Where there are iconic ancient Hindu temples and tropical panoramas, a deluge of tourists is sure to follow in Bali. ExplorE the Indonesian island’s cultural treasures—sites like the cliffside Uluwatu Temple and the sacred pools of Tirta Empul maintain their enchanting qualities no matter the visitor count. If you need a head start on Bali’s essential sights (with tips to side-step the madding crowd) along with a few hidden and up-and-coming gems, here is our “to-do” list to get you started.
Mount Batur :
Mount Batur (or “Gunung Batur”) and its serene surroundings might be the most dramatic destination of all. The 5,600-foot volcanic marvel contains Bali’s largest crater lake—a splendid cycling site—slopes ripe for hiking, and picturesque villages. The sunrise from the peak, is spectacular. Not for the faint of heart—or anyone who loathes early-morning wake-up calls—the ascent takes around two hours. But once you’ve reached the top, you might witness one of the most majestic views of your life.
Uluwatu Temple :
Uluwatu Temple, in Bali’s extreme south in Pecatu Village, is an important ancient site that has protected Hindu islanders from evil spirits since 900 AD. Its location is the main draw for tourists: some 230 feet up on a steep cliff’s edge, with the powerful waves of Uluwatu Beach overhauling at its base. The sunsets in this part of the country is sensational and as the night drops in, the kecak dance performances and other activities make it even more alluring.
Nyang Nyang Beach-
Nyang Nyang Beach, in Uluwatu, is a hidden gem in Bali. White sands, greenery-lined cliffs, and an absolute absence of crowds await—if you’re dedicated enough to find it. Who knows, you might get lucky and have the coast all to yourself. If you’ve lamented how overrun Bali’s main beaches have become nowadays, Nyang Nyang is the respite you’ve been looking for.
Ubud Monkey Forest :
This tourist magnet might look like an open-air zoo attraction, but Ubud Monkey Forest is actually a holy site with a 600-plus band of long-tailed Balinese macaques in their natural habitat. As grouchy as some of the monkeys can be—dangling jewelry, bags, and conspicuous food will still invite you—the primates are considered sacred by Balinese Hindus who come to pray in the complex’s three ancient temples.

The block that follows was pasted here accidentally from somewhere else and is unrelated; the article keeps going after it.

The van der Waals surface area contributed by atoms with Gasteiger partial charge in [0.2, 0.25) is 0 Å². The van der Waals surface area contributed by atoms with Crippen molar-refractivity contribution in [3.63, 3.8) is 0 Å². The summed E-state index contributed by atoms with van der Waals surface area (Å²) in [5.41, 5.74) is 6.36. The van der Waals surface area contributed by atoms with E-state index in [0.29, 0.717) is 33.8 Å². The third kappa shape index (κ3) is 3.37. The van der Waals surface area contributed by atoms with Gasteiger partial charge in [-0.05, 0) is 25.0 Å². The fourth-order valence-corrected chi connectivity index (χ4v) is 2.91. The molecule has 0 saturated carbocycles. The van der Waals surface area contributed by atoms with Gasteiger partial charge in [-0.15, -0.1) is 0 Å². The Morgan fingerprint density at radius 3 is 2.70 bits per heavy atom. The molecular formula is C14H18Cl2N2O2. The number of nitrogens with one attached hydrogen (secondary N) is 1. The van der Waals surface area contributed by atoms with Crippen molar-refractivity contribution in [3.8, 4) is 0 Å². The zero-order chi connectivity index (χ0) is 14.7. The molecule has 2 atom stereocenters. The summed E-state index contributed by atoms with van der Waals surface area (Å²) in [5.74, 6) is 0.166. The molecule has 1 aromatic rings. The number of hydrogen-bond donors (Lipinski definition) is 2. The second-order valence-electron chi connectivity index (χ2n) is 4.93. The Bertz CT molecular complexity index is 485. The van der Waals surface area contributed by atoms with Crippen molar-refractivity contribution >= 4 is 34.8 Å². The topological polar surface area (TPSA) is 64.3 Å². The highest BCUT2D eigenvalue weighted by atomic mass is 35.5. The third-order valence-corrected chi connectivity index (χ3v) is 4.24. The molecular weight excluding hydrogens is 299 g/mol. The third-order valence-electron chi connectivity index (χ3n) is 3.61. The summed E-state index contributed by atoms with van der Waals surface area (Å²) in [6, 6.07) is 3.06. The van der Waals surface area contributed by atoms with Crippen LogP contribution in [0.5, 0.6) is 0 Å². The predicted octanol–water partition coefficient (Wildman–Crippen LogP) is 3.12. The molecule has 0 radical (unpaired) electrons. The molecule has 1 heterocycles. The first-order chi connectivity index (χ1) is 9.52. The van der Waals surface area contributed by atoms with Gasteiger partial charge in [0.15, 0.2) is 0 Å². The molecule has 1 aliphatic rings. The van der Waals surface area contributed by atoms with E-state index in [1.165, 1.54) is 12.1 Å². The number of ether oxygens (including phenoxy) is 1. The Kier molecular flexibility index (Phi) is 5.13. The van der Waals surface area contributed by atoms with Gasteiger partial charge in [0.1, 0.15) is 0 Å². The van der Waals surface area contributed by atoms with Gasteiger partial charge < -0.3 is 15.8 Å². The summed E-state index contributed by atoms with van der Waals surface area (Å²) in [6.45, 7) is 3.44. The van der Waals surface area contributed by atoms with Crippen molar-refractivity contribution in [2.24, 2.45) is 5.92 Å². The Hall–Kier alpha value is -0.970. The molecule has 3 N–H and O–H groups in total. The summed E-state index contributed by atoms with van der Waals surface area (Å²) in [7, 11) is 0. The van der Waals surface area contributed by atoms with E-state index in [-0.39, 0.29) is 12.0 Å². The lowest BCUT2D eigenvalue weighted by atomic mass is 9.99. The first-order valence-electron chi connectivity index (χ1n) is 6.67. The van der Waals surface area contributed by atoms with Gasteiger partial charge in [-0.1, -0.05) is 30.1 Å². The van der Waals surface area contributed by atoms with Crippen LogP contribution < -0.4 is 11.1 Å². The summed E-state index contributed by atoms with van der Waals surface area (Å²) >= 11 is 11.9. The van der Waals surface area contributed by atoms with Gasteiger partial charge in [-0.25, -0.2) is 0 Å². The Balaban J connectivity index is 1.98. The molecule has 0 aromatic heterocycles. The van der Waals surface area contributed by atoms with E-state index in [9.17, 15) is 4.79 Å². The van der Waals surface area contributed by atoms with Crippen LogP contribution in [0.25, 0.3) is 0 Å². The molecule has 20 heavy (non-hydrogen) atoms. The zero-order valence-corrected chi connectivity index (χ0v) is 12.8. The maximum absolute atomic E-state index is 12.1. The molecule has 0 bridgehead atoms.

Sukawati Art Market :
Sukawati Art Market is a cheaper and quieter alternative to nearby Ubud Market and other popular locales in southern Bali. The traditional two-story shopping venue is known for its handcrafted artworks, from framed paintings of local farm life to large wooden sculptures of Hindu deities. It’s an ideal place to flex your bargaining skills on vibrant patterned dresses and accessories, home goods, Hindu and Buddhist trinkets, and tote bags.
Echo Beach :
Batu Bolong Beach’s immediate northern neighbor shares a lot of attributes; among them, charcoal brown sand, stellar surf breaks, and amazing eating and drinking options. But Echo Beach feels less developed—though a few unsightly construction sites suggest an aggressive catch-up—and the waves are bigger and better for surfing enthusiasts. Locals and an increasing number of tourists are dropping here more, but you’ll still have ample breathing space to lay, gaze, meander, or dip your toes in the water.
Tanah Lot Temple :
Tanah Lot is a popular and important 16th-century temple on Bali’s southwestern coast, and one of a few directional temples designated to protect the island from evil spirits. The three-acre site’s dramatic location makes it a top choice for a beautiful sunset view. The active sacred site attracts worshippers who spend time inside the temple—which tourists can’t access.
Batu Bolong Beach :
This is the ground zero of Bali surfing and Canggu’s most frequented beach. Batu Bolong has it all: great surf, chilled hangouts, a convenient location, family friendliness, and glorious sunsets. The stretch of brown-gray sand attracts a mix of boho-casual travelers, expats, and locals who prefer their beaches clean and relatively hawker-free. Be sure to grab a drink at Old Man’s, an attitude-free beer garden where surfers let down their ocean-wet hair.
Goa Gajah (Elephant Cave) :
Goa Gajah (or “Elephant Cave”), a 10-minute drive from central Ubud, is an ancient archaeological sanctuary with rock carvings of frightening faces that are said to ward off evil spirits. While a waist covering sarong is a must (which can be borrowed onsite) After passing through the “mouth” of a menacing demon and into a cave, you’ll see small temples and a worshipping area; upon exiting, there are courtyards and pathways leading to beautiful ancient pools, Buddhist and Hindu relics, gardens, and a waterfall.
Banyu Wana Amertha Waterfall :
Banyu Wana Amertha Waterfall, Northern Bali’s new natural attraction, is a little hard to get to; you’ll need to drive at least 90 minutes from Ubud and take a winding, 20-minute hike through a banana plantation. But once you’ve completed the journey, you’ll be rewarded handsomely with a lush forest hiding a quartet of grand waterfalls that are somehow not overrun by crowds. The main waterfall is the most spectacular—a verdant rock amphitheater and a shallow pool are the main attractions.